When migrating your VMware environment to a new SAN or storage provider, edge cases often require special attention. One such case involves virtual machines with Raw Device Mapped (RDM) LUNs. This is usually done for VMs that require more storage than a typical vmware datastore can manage or, more typically, when Microsoft Cluster Services are needed to provide fault tolerance for an application, usually SQL Server.
This post walks through the steps required to migrate a two node SQL server cluster to new RDM storage on a different SAN.
The first step is to make full backups of the SQL data and the server in case a restore is needed. This example migration uses PRODSQL-01 as the primary SQL node and PRODSQL-02 as the secondary SQL node
Open Cluster manager and Pause ⭢ Drain Roles on PRODSQL-02.
Click Roles ⭢ Choose SQL Server and right click and choose Stop Role.
At this point, all cluster disks should still be online and connected to PRODSQL-01. This is required for VMware standalone converter to capture the disks.
Run VMware Converter as admin and click Convert Machine. In this case, converter is being run from the local machine being migrated, PRODSQL-01.
Enter the vCenter server and credentials.
Enter the name for the destination VM and choose the folder in VMware to place it.
Choose the datastore to place the VM.
Under options, click Edit in the ‘Data to copy’ section, click Advanced, and under Destination Disks, choose ‘Thin’ for all the disks.
Under ‘Networks’, click Edit and choose ‘VMXNET 3’ under the controller type.
Under ‘Advanced options’, click Edit. Be sure ‘Perform final synchronization’ and ‘Synchronize changes’ are checked, along with ‘Run synchronization after cloning’.
The Default options for Post-conversion are sufficient.
Click Next and then click Finish to start the clone process. Repeat this process for PRODSQL-02. This should run much more quickly due to the cluster disks not being attached. When both are complete, shutdown the existing SQL cluster servers.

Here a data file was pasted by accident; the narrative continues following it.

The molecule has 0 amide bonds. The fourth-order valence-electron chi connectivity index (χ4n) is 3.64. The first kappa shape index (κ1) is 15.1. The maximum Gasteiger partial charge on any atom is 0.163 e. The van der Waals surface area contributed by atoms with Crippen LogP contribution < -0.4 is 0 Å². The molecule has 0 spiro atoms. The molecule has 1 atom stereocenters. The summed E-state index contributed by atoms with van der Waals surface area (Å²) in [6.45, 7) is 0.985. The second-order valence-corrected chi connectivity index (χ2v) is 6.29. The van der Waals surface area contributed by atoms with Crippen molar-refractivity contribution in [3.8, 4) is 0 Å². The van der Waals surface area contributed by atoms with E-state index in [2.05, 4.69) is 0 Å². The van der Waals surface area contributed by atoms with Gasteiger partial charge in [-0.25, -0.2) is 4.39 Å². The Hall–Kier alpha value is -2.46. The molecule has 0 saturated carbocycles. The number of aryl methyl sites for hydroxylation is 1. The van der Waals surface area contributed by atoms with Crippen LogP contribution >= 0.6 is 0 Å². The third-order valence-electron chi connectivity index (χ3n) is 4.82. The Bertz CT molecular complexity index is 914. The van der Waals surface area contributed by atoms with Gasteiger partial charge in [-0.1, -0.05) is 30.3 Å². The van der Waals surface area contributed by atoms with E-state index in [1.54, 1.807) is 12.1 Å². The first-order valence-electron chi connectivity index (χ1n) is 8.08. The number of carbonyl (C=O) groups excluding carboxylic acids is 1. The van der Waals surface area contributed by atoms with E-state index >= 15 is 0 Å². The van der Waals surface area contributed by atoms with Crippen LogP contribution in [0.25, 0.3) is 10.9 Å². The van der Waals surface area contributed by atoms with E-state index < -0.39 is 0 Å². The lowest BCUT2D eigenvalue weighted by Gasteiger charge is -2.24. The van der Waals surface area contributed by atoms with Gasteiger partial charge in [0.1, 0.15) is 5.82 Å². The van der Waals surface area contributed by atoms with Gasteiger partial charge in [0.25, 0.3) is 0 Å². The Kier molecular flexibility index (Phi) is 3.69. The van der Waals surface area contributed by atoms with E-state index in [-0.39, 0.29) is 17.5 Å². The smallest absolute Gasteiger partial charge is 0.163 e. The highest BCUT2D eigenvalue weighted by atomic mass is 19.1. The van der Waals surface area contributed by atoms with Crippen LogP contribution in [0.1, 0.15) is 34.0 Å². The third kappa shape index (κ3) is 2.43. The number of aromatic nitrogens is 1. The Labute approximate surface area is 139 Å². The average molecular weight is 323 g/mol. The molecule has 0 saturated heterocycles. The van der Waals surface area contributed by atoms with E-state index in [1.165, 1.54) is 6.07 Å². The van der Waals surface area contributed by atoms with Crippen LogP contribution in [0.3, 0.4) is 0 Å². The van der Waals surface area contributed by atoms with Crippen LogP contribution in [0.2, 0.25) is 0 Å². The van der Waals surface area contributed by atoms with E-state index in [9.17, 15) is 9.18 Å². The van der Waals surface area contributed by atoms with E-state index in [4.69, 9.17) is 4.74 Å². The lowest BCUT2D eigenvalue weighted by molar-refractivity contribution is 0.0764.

Under Storage Devices on any ESXi host that has the attached RDM LUN, take note of the Identifier.
Edit the settings for the cloned PRODSQL-01 and remove (but do not delete) the former RDM disks that have now been converted to VMDK files.
Open an SSH session to an ESXi host and navigate to the folder containing the PRODSQL-01 VM.
Create a folder and move the converted VMDK files to that folder to avoid conflict with the RDM VMDKs that will be created in the next step.
Next, use vmkfstools to create the RDM VMDK files from the converted VMDK files:
Once the VMDK files are cloned, edit the settings on PRODSQL-01 and PRDOSQL-02 and add the SCSI controllers. For SQL clusters, VMware recommends adding more than one controller and adding disks to different controllers to better distribute the I/O.
Change the SCSI controller type to ‘VMware Paravirtual’, then change the SCSI Bus Sharing to ‘Physical’ and click OK. With this setting, SQL cluster nodes can be located on any host. ‘Virtual’ restricts SQL cluster nodes to the same host.
Once both VMs have new SCSI controllers added, click Edit -> Add New Device -> Add Existing Disk. Then browse to the folder where the newly created RDM VMDK files are located and select a VMDK file.
Once added, set the ‘Virtual Device Node’ to the various VMware Paravirtual controllers that were added in a prior step.
Power-on the two nodes and on each, open a command prompt with admin privileges and type:
In Device Manager, click View ⭢ Show hidden devices.
Select the missing adapter and click Uninstall.
Click OK to delete the device.
Open the Network Adapter properties and re-ip the Ethernet0 to match the old IP of the server.
Once both servers are given a correct IP, open Cluster Manager and verify both nodes are up.
Verify all cluster disks are up.
Start the SQL Server cluster role.
Once everything is up, test failover by changing ownership of the disk.
Test SQL failover by moving the SQL Role.
Finally, bring up applications that connect to the SQL cluster and begin application testing.
That’s it! If your organization has any additional questions around Migrating a VMware MS SQL Cluster with RDM Disks or around any other aspects of migrating your VMware environment, including any edge case situations, please don’t hesitate to reach out to us. We’d love to help you out.
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